So far, this conspicuous crack has been a great route for falling off of. Even with a top rope, it’s still waiting for a pure ascent. For now, the anchor is the same as for Launch Pad. The belay stance, however, is about eight meters up the scree on the east (left) side of the Middle Buttress. Consequently, you’ll need to watch for dislodged rocks as the top rope drags on the unseen surface up above the climbing zone. In the future, when someone has the chance, permanent anchor bolts should probably be placed above this pitch.

  1. The climbing starts out steep and mostly straightforward. After kung·foo·fightin’ your way past an offensive bush, follow a vertical joint that might work for a lie-back higher up.

  2. The uppermost section requires unforgiving hand placements in a razor-laced crack behind a flake.

  3. Transitioning from the crack onto a ledge above is the crux. Once that’s behind you the route merges with Launch Pad for an easy finish.

This route begins on the east side of the Middle Buttress just below the entrance to the 4th class access passage described earlier. For a top rope anchor, scramble up the same access route as for Launch Pad and place slings around a prominent horn located at the top of the route.

  1. The climbing starts out moderate and becomes a bit tricky at an off-balanced face just below the top.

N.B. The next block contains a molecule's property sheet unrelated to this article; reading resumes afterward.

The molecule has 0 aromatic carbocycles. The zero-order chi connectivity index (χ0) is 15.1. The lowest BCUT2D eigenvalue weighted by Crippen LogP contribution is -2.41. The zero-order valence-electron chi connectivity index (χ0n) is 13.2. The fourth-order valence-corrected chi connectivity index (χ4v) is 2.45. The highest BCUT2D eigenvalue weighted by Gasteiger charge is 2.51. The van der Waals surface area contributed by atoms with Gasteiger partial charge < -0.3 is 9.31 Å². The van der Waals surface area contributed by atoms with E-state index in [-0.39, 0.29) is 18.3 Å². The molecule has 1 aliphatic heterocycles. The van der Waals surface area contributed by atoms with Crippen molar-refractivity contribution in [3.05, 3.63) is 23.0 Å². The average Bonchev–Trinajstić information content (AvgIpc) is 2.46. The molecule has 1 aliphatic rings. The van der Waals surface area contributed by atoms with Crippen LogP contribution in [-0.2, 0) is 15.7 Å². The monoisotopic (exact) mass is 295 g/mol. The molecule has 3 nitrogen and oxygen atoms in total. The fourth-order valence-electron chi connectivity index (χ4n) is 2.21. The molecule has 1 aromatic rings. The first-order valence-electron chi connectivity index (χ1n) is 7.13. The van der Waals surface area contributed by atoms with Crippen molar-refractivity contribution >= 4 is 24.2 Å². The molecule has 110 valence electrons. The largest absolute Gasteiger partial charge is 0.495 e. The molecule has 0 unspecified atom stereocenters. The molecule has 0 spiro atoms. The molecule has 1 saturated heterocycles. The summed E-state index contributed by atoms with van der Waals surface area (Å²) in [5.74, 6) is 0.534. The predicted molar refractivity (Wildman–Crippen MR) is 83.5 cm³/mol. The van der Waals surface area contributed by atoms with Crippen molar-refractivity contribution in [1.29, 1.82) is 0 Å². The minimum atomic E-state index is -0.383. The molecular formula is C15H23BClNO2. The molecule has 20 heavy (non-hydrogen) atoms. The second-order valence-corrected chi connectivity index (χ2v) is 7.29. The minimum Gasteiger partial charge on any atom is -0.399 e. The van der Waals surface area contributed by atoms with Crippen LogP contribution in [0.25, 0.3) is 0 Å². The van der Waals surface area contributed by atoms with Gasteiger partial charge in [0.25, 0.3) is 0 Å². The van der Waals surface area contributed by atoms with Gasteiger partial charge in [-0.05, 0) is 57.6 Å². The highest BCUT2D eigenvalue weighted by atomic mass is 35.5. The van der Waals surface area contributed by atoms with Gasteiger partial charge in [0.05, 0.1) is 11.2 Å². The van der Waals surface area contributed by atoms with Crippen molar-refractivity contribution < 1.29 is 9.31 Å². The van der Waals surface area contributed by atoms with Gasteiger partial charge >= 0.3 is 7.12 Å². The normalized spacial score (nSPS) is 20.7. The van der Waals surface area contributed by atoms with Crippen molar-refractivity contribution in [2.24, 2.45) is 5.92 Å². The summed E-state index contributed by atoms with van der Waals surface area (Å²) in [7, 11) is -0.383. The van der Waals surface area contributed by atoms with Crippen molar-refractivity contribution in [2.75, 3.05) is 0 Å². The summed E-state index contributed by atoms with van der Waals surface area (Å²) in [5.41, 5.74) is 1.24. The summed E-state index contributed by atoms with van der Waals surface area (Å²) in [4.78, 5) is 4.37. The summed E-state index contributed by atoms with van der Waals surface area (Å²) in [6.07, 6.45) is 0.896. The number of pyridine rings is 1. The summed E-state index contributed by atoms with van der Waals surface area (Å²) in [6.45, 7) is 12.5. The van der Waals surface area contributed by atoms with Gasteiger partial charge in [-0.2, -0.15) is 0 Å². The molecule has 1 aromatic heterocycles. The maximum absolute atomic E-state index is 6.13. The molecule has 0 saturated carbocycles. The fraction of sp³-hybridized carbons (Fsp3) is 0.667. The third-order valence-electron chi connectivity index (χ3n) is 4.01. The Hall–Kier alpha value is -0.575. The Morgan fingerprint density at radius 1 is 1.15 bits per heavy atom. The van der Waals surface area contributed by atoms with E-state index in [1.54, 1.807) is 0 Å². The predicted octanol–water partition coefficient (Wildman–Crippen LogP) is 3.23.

FA: Jim Ryan, Christian Hettick & Jean Michelle Delmot, 2006

Just upslope and east of the Middle Buttress you’ll notice an isolated, tapered gendarme that’s about 25 meters high. Tom Bloom and I put up a lone route beginning at the lowest point on tower’s northwestern base. The climbing can be unsettling as the stability of the rock surface is quite dodgy. Still, ample, solid material is available for those with the will to send it. Bring a medium range of stoppers, cams and TCUs, as well as some slings and longer draws for protection.

  1. Ascend up and left, making use of frequent holds and pockets.

  2. Checking for large hollow-sounding flakes (which may be weakly attached to the superstructure) work your way to the top of a high-up offwidth where a flake splits from the main edifice.

  3. Mantle the flake and step over the gap to an easy finish.

Avoid rapping from the chossy, fragmented horn on top in favor of spanning the deep, narrow chasm to the south and continuing with a 4th class descent along the southeastern backside of the prominence.

FA: Jim Ryan & Tom Bloom, 2007